Assignments are marked on the basis of appropriate standards of research content and organization on material. Assignments are to be grammatically correct. All students must pass the term work and the final exam in order to receive a passing grade in this subject.

Provincial Context
The course meets the following Ministry of Training, Colleges and Universities requirements:

 

Prior Learning Assessment and Recognition
PLAR Contact (if course is PLAR-eligible) - Office of the Registrar

Students may apply to receive credit by demonstrating achievement of the course learning outcomes through previous relevant work/life experience, service, self-study and training on the job. This course is eligible for challenge through the following method(s):

  • Other
    Notes:  This course is delivered through OntarioLearn at ontariolearn.com and is hosted by (Seneca College)SE-EAC297.

 
 
Section III: Topical Outline
Some details of this outline may change as a result of circumstances such as weather cancellations, College and student activities, and class timetabling.
Instruction Mode: Online
Professor: Multiple Professors
Resource(s):
 TypeDescription
OptionalTextbookParallel Myths, J.F. Bierlein, Random House, ISBN 9780345381460

Applicable student group(s): All
Course Details:

Students will develop and demonstrate their competence in written expression, reading, and research skills by exploring such topics as the cultural production of myths and legends, creation and quest myths, traditions of apocalyptic vision and journeys to the underworld, folklore and urban legends, and literary devices in myths and legends, including theme, symbolism, metaphor, and characterization.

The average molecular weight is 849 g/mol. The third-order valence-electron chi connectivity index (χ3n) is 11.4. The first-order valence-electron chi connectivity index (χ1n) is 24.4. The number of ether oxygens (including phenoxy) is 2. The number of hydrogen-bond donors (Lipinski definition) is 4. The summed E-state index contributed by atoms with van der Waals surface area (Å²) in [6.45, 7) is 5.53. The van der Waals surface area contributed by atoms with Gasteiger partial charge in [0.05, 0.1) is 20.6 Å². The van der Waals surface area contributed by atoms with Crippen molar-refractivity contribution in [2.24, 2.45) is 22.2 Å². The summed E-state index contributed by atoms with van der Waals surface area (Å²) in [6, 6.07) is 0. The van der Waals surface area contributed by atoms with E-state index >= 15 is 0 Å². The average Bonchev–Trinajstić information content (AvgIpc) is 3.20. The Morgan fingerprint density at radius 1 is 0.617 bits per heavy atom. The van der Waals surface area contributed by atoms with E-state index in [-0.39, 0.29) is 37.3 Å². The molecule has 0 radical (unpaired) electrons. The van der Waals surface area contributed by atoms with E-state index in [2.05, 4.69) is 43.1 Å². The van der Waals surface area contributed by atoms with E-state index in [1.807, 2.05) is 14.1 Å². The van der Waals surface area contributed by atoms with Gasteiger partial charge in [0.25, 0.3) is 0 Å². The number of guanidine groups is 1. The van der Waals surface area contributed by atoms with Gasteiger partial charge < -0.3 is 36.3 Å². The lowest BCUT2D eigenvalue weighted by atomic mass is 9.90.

Sheridan Policies

All Sheridan policies can be viewed on the Sheridan policy website.

Academic Integrity: The principle of academic integrity requires that all work submitted for evaluation and course credit be the original, unassisted work of the student. Cheating or plagiarism including borrowing, copying, purchasing or collaborating on work, except for group projects arranged and approved by the professor, or otherwise submitting work that is not the student's own, violates this principle and will not be tolerated. Students who have any questions regarding whether or not specific circumstances involve a breach of academic integrity are advised to review the Academic Integrity Policy and procedure and/or discuss them with the professor.